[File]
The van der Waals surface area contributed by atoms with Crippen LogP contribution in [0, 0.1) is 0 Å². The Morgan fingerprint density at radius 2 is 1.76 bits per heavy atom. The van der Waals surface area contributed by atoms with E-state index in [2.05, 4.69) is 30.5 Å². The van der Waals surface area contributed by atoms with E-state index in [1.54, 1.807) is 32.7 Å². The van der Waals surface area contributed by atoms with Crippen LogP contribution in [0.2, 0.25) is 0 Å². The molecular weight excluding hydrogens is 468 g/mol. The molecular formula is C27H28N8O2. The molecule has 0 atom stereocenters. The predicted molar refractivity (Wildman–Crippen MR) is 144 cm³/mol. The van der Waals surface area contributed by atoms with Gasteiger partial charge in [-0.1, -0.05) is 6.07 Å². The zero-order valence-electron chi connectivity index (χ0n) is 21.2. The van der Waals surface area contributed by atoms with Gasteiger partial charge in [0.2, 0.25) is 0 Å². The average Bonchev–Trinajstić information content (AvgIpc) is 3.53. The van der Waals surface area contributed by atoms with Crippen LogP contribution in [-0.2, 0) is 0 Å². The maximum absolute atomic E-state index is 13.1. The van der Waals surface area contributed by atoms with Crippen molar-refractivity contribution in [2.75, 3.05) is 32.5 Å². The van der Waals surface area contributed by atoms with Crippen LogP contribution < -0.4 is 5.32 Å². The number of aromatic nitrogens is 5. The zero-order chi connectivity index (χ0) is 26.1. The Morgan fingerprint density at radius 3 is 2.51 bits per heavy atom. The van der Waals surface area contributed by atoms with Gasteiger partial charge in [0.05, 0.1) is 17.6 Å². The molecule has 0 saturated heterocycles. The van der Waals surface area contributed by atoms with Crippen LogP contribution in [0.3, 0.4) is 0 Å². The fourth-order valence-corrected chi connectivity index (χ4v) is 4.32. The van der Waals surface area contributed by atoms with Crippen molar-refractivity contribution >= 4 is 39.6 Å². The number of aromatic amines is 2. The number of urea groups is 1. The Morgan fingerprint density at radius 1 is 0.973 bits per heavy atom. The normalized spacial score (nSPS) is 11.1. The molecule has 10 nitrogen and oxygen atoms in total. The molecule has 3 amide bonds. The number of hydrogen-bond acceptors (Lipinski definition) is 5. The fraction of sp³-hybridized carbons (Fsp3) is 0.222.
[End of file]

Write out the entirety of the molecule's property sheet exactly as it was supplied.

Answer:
The van der Waals surface area contributed by atoms with Crippen LogP contribution in [0, 0.1) is 0 Å². The Morgan fingerprint density at radius 2 is 1.76 bits per heavy atom. The van der Waals surface area contributed by atoms with E-state index in [2.05, 4.69) is 30.5 Å². The van der Waals surface area contributed by atoms with E-state index in [1.54, 1.807) is 32.7 Å². The van der Waals surface area contributed by atoms with Crippen LogP contribution in [0.2, 0.25) is 0 Å². The molecular weight excluding hydrogens is 468 g/mol. The molecular formula is C27H28N8O2. The molecule has 0 atom stereocenters. The predicted molar refractivity (Wildman–Crippen MR) is 144 cm³/mol. The van der Waals surface area contributed by atoms with Gasteiger partial charge in [-0.1, -0.05) is 6.07 Å². The zero-order valence-electron chi connectivity index (χ0n) is 21.2. The van der Waals surface area contributed by atoms with Gasteiger partial charge in [0.2, 0.25) is 0 Å². The average Bonchev–Trinajstić information content (AvgIpc) is 3.53. The van der Waals surface area contributed by atoms with Crippen LogP contribution in [-0.2, 0) is 0 Å². The maximum absolute atomic E-state index is 13.1. The van der Waals surface area contributed by atoms with Crippen molar-refractivity contribution in [2.75, 3.05) is 32.5 Å². The van der Waals surface area contributed by atoms with Crippen LogP contribution < -0.4 is 5.32 Å². The number of aromatic nitrogens is 5. The zero-order chi connectivity index (χ0) is 26.1. The Morgan fingerprint density at radius 3 is 2.51 bits per heavy atom. The van der Waals surface area contributed by atoms with Gasteiger partial charge in [0.05, 0.1) is 17.6 Å². The molecule has 0 saturated heterocycles. The van der Waals surface area contributed by atoms with Crippen LogP contribution in [0.3, 0.4) is 0 Å². The fourth-order valence-corrected chi connectivity index (χ4v) is 4.32. The van der Waals surface area contributed by atoms with Crippen molar-refractivity contribution >= 4 is 39.6 Å². The number of aromatic amines is 2. The number of urea groups is 1. The Morgan fingerprint density at radius 1 is 0.973 bits per heavy atom. The normalized spacial score (nSPS) is 11.1. The molecule has 10 nitrogen and oxygen atoms in total. The molecule has 3 amide bonds. The number of hydrogen-bond acceptors (Lipinski definition) is 5. The fraction of sp³-hybridized carbons (Fsp3) is 0.222.